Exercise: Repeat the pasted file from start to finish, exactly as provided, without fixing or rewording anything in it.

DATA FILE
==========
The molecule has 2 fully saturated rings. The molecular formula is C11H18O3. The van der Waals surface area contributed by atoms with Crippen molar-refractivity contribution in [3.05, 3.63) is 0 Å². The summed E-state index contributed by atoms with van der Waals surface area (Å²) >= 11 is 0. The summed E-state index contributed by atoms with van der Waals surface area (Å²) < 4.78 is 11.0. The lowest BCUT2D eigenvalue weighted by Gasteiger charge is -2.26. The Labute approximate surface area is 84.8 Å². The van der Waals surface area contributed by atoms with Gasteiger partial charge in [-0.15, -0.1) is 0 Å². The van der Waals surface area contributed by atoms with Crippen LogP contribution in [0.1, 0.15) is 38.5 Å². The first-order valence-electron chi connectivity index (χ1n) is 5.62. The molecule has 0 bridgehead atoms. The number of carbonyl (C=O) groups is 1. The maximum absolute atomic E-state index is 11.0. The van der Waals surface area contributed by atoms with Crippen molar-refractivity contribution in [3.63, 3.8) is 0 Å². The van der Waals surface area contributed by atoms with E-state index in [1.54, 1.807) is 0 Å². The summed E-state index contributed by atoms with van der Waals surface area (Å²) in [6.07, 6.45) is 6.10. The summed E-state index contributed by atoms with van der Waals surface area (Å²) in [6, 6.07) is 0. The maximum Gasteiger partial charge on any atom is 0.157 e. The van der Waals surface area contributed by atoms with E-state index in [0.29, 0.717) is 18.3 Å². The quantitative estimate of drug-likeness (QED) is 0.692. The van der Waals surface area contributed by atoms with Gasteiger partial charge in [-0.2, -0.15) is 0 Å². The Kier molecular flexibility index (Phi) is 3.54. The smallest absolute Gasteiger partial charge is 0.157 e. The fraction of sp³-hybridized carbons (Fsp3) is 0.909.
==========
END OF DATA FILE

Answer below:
The molecule has 2 fully saturated rings. The molecular formula is C11H18O3. The van der Waals surface area contributed by atoms with Crippen molar-refractivity contribution in [3.05, 3.63) is 0 Å². The summed E-state index contributed by atoms with van der Waals surface area (Å²) >= 11 is 0. The summed E-state index contributed by atoms with van der Waals surface area (Å²) < 4.78 is 11.0. The lowest BCUT2D eigenvalue weighted by Gasteiger charge is -2.26. The Labute approximate surface area is 84.8 Å². The van der Waals surface area contributed by atoms with Gasteiger partial charge in [-0.15, -0.1) is 0 Å². The van der Waals surface area contributed by atoms with Crippen LogP contribution in [0.1, 0.15) is 38.5 Å². The first-order valence-electron chi connectivity index (χ1n) is 5.62. The molecule has 0 bridgehead atoms. The number of carbonyl (C=O) groups is 1. The maximum absolute atomic E-state index is 11.0. The van der Waals surface area contributed by atoms with Crippen molar-refractivity contribution in [3.63, 3.8) is 0 Å². The van der Waals surface area contributed by atoms with E-state index in [1.54, 1.807) is 0 Å². The summed E-state index contributed by atoms with van der Waals surface area (Å²) in [6.07, 6.45) is 6.10. The summed E-state index contributed by atoms with van der Waals surface area (Å²) in [6, 6.07) is 0. The maximum Gasteiger partial charge on any atom is 0.157 e. The van der Waals surface area contributed by atoms with E-state index in [0.29, 0.717) is 18.3 Å². The quantitative estimate of drug-likeness (QED) is 0.692. The van der Waals surface area contributed by atoms with Gasteiger partial charge in [-0.2, -0.15) is 0 Å². The Kier molecular flexibility index (Phi) is 3.54. The smallest absolute Gasteiger partial charge is 0.157 e. The fraction of sp³-hybridized carbons (Fsp3) is 0.909.